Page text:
October-December exports at 15.76mmt on 31st December - Exports more than doubled over July-September period - Total shipments up 35pct over three-month period last year - Avg. US capacity utilisation at 88pct for report period.
Following a difficult summer, US LNG exports rebounded between October and December. Spurred by robust demand growth in Asia and South America, US LNG exports for the period covering October, November and December stood at 15.76mmt, more than double the 6.95mmt exported between July and September. These winter cargoes had a delivery horizon of 9th February at the time of writing. Average capacity utilisation for the period had thus rebounded from just 54pct for July-September to 88pct for October-December. This also meant total US LNG exports for the period increased considerably above their year-on-year levels, shipping 4.05mmt (35pct) more in October-December 2020 than for the equivalent period in 2019.
The winter recovery of US LNG exports was led by Cameron LNG, which rebounded from profound production difficulties in September and October. The plant was disconnected from its power supply, which was only partially restored when Tropical Storm Beta hit the coast of the US Gulf of Mexico. Overall, US LNG exporters were operating slightly above nameplate capacity in December after they had kept pushing production throughout October and November. Although we therefore do not expect overall US LNG export growth to accelerate much further since it already operated close to capacity in December, we nonetheless see portfolio players maintaining high output in January.
Interestingly, US LNG exporters increasingly opted to ship their cargoes to the Pacific via longer routes through the Suez Canal, South Africa’s Cape of Good Hope and Chile’s Cape Horn. Although the Panama Canal route remained the most popular option for US LNG to reach the Far East in particular, we noticed a distinct rise in popularity of the route around the Cape of Good Hope and via Suez among US LNG exporters. Transit costs via Suez tend to be lower than their Panama equivalent whilst the route around South Africa does not carry extra transit fees. Whilst there remained a time penalty of roughly a week for avoiding Panama – a significant difference given the recent steep rise in charter rates – many of the vessels are owned or controlled by the portfolio players themselves and the savings in transit fees will have helped to offset several days’ worth of charter rates in some cases. Moreover, a significant tonnage build-up off both the east and west coasts of Panama aided by a surge in container demand prior to Christmas may have also worked to make the route less attractive. According to our voyage data based on originally scheduled arrivals, some LNG shippers had to contend with delays of up to four days.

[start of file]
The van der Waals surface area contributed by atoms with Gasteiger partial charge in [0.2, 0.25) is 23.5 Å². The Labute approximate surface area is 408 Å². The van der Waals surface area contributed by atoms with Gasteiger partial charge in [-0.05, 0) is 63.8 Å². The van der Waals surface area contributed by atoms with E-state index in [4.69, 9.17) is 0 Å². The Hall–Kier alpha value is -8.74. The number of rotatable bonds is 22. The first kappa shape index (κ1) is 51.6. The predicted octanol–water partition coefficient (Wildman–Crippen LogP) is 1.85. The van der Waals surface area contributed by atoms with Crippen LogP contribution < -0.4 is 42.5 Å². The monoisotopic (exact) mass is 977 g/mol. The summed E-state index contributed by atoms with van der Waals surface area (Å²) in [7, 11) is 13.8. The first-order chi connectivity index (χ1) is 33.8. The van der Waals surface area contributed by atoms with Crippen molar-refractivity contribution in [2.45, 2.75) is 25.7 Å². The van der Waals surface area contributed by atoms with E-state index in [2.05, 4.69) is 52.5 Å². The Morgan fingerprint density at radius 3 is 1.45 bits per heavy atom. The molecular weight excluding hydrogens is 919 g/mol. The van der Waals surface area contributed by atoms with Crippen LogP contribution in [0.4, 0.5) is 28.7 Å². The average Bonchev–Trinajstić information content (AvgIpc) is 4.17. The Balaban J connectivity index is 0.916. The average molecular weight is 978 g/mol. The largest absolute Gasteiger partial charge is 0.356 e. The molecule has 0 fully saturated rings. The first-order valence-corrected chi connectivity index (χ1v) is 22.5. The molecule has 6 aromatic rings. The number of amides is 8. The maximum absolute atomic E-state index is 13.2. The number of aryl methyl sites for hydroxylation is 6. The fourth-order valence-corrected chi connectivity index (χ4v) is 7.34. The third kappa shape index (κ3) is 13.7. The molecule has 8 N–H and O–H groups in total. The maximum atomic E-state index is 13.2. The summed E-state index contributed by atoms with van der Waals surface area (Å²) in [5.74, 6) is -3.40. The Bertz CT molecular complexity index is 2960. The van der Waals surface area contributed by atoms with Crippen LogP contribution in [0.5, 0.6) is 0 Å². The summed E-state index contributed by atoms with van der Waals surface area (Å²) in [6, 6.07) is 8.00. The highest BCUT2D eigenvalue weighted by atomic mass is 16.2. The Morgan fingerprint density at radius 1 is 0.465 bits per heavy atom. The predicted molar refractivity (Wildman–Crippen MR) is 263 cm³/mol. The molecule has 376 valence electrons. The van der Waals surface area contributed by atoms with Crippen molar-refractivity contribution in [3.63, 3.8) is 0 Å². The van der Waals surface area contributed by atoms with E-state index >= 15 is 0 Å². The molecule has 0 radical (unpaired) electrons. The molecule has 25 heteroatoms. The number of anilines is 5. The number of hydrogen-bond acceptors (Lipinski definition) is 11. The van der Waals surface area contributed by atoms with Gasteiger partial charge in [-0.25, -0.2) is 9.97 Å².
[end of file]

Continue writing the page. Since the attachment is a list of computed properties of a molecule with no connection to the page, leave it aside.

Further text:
US LNG Still in Transit
At the time of writing, 47 cargoes (3.18mmt) shipped since late November remained in transit, with 27 shipments (1.83mmt) still lacking confirmed destinations within the Pacific and Atlantic Basins. We are currently expecting c. 27pct (0.50mmt) of in-transit US LNG to arrive at destinations throughout the Atlantic Basin and Europe. At the same time, with no shipments currently earmarked for the Middle East, the Pacific Basin is expecting the remaining 73pct (2.68mmt) of in-transit LNG, with 1.99mmt currently headed for the Far East. Our LNG Market Tracker indicates there are seven US LNG shipments still to arrive in China, amounting to 0.47mmt. We are anticipating their arrivals by 21st January. U.S. cargoes en route to China thus exceeded those headed for Japan by 27th January by a slight margin of 0.04mmt.